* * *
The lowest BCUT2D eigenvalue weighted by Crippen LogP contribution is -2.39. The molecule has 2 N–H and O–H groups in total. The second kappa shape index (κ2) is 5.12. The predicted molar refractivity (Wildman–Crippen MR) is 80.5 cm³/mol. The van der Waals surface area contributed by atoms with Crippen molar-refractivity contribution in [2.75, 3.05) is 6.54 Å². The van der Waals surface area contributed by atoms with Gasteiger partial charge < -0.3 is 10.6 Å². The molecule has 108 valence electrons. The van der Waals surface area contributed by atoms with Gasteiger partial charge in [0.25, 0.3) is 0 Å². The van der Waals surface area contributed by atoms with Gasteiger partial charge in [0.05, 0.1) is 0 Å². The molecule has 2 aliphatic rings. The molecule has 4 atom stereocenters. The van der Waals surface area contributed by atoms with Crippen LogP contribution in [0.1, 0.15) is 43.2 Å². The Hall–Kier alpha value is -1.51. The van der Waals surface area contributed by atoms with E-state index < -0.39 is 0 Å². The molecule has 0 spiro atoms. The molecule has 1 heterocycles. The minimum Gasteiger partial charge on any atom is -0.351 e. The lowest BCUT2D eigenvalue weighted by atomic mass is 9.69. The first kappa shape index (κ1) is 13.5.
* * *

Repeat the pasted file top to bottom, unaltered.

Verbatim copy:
The lowest BCUT2D eigenvalue weighted by Crippen LogP contribution is -2.39. The molecule has 2 N–H and O–H groups in total. The second kappa shape index (κ2) is 5.12. The predicted molar refractivity (Wildman–Crippen MR) is 80.5 cm³/mol. The van der Waals surface area contributed by atoms with Crippen molar-refractivity contribution in [2.75, 3.05) is 6.54 Å². The van der Waals surface area contributed by atoms with Gasteiger partial charge < -0.3 is 10.6 Å². The molecule has 108 valence electrons. The van der Waals surface area contributed by atoms with Gasteiger partial charge in [0.25, 0.3) is 0 Å². The van der Waals surface area contributed by atoms with Gasteiger partial charge in [0.05, 0.1) is 0 Å². The molecule has 2 aliphatic rings. The molecule has 4 atom stereocenters. The van der Waals surface area contributed by atoms with Crippen LogP contribution in [0.1, 0.15) is 43.2 Å². The Hall–Kier alpha value is -1.51. The van der Waals surface area contributed by atoms with E-state index < -0.39 is 0 Å². The molecule has 0 spiro atoms. The molecule has 1 heterocycles. The minimum Gasteiger partial charge on any atom is -0.351 e. The lowest BCUT2D eigenvalue weighted by atomic mass is 9.69. The first kappa shape index (κ1) is 13.5.